Published On: Tue, Jul 7th, 2015

Spot ethylene prices plunge in Asia on rising supply levels

Spot ethylene prices plunged in Asia during this past week. Although spot naphtha prices are suggesting only minor changes week over week, the steep drops in ethylene costs were due to easing supply levels as crackers resumed operations in June following maintenance shutdowns, according to ChemOrbis.

Spot ethylene prices slumped by around $100/ton on CFR Northeast Asia basis at the end of last week. Offers on a CFR Southeast Asia basis were also down by $110/ton week over week, according to players in the region. Supply was reported to be more ample in Southeast Asia so prices posted a slightly larger drop in this region.

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Spot ethylene prices plunge in Asia on rising supply levels

Players reported that supply levels rose following the ending of the turnaround season in Asia. During June, major Asian producers restarted their crackers, which account for a total ethylene capacity of over 3 million tons/year.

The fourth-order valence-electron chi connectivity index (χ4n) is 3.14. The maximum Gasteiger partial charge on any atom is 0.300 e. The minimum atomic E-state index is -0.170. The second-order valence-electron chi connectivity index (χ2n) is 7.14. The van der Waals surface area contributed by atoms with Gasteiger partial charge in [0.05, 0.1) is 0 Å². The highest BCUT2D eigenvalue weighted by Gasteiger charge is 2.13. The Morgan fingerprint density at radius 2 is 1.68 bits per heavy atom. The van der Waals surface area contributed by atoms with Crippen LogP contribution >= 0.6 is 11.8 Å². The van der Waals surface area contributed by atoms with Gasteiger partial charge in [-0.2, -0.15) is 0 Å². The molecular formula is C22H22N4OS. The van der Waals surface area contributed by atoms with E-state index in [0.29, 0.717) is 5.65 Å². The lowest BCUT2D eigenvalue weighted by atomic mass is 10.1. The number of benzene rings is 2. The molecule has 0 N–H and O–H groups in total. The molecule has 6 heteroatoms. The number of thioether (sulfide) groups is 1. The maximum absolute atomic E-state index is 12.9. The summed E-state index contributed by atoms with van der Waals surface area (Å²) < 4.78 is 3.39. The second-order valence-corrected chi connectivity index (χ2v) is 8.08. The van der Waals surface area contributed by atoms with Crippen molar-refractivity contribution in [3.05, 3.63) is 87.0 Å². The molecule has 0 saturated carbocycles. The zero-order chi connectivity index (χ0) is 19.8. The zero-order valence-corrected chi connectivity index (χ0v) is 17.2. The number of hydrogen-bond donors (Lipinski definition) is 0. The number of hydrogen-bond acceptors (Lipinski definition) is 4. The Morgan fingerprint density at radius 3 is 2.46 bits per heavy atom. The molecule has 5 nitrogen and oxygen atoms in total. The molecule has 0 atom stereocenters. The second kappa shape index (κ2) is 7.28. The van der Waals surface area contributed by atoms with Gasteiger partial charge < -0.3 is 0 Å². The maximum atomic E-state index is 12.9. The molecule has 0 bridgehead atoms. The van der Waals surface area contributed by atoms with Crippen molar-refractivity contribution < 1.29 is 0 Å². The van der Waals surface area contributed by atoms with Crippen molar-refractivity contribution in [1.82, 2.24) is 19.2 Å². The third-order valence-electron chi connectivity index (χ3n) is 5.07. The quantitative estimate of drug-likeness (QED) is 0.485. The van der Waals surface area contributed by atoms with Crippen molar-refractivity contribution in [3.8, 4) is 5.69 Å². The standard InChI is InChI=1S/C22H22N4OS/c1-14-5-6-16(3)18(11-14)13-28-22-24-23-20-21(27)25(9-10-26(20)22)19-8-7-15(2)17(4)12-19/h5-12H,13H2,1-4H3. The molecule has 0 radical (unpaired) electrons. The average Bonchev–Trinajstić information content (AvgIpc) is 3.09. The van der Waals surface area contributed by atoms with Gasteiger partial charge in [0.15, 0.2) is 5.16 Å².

China’s Dushanzi Petrochemical restarted their naphtha-fed steam crackers in Dushanzi, Xinjiang around mid-June. The two crackers, which have a combined ethylene capacity of around 1.2 million tons/year, were shut for annual maintenance around mid-April. YNCC’s No 1 cracker at Yeosu, South Korea resumed operations on June 16 as scheduled. The cracker, which is able to produce around 860,000 tons/year of ethylene, was shut for a month-long turnaround in mid-May.

Japan’s Idemitsu Kosan also restarted their 620,000 tons/year Tokuyama cracker on June 21. Prior to the Tokuyama unit, the company’s Chiba cracker, which has an ethylene capacity of around 374,000 tons/year, had resumed operations on June 5.

Mitsubishi Chemical restarted their Mizushima cracker in Japan in the last week of June following a shutdown for turnaround and expansion on May 20. The newly expanded cracker has an ethylene capacity of 570,000 tons/year.

In addition to increased cracker output, overseas cargoes coming from the Middle Eastern suppliers were also cited as another factor weighing down on the market, according to ChemOrbis.